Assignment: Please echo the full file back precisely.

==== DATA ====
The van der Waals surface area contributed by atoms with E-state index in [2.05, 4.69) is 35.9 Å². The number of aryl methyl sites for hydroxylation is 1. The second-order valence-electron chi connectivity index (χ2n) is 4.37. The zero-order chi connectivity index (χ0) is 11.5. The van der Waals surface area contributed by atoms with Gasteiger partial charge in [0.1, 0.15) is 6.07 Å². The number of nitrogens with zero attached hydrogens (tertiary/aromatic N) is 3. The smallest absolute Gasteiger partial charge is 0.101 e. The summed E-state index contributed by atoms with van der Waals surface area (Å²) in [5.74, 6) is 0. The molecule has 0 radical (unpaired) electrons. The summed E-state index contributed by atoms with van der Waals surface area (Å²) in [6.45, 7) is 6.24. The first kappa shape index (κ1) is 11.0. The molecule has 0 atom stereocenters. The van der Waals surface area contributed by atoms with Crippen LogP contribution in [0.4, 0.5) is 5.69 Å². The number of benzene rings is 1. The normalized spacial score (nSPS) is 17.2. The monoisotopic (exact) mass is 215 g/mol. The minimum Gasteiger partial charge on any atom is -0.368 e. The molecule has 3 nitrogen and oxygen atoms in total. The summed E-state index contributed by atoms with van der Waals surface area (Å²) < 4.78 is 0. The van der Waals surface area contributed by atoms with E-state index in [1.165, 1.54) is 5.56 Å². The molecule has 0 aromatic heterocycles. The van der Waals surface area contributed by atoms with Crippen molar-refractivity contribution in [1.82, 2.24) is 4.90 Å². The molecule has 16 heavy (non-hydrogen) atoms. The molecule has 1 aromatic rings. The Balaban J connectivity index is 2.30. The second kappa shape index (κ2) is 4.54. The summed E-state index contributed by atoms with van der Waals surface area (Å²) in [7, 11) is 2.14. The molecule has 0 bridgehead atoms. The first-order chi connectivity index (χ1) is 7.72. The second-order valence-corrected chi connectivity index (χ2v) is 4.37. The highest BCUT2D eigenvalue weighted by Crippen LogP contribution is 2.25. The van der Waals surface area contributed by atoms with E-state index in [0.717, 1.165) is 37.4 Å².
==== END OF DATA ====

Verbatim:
The van der Waals surface area contributed by atoms with E-state index in [2.05, 4.69) is 35.9 Å². The number of aryl methyl sites for hydroxylation is 1. The second-order valence-electron chi connectivity index (χ2n) is 4.37. The zero-order chi connectivity index (χ0) is 11.5. The van der Waals surface area contributed by atoms with Gasteiger partial charge in [0.1, 0.15) is 6.07 Å². The number of nitrogens with zero attached hydrogens (tertiary/aromatic N) is 3. The smallest absolute Gasteiger partial charge is 0.101 e. The summed E-state index contributed by atoms with van der Waals surface area (Å²) in [5.74, 6) is 0. The molecule has 0 radical (unpaired) electrons. The summed E-state index contributed by atoms with van der Waals surface area (Å²) in [6.45, 7) is 6.24. The first kappa shape index (κ1) is 11.0. The molecule has 0 atom stereocenters. The van der Waals surface area contributed by atoms with Crippen LogP contribution in [0.4, 0.5) is 5.69 Å². The number of benzene rings is 1. The normalized spacial score (nSPS) is 17.2. The monoisotopic (exact) mass is 215 g/mol. The minimum Gasteiger partial charge on any atom is -0.368 e. The molecule has 3 nitrogen and oxygen atoms in total. The summed E-state index contributed by atoms with van der Waals surface area (Å²) < 4.78 is 0. The van der Waals surface area contributed by atoms with E-state index in [1.165, 1.54) is 5.56 Å². The molecule has 0 aromatic heterocycles. The van der Waals surface area contributed by atoms with Crippen molar-refractivity contribution in [1.82, 2.24) is 4.90 Å². The molecule has 16 heavy (non-hydrogen) atoms. The molecule has 1 aromatic rings. The Balaban J connectivity index is 2.30. The second kappa shape index (κ2) is 4.54. The summed E-state index contributed by atoms with van der Waals surface area (Å²) in [7, 11) is 2.14. The molecule has 0 bridgehead atoms. The first-order chi connectivity index (χ1) is 7.72. The second-order valence-corrected chi connectivity index (χ2v) is 4.37. The highest BCUT2D eigenvalue weighted by Crippen LogP contribution is 2.25. The van der Waals surface area contributed by atoms with E-state index in [0.717, 1.165) is 37.4 Å².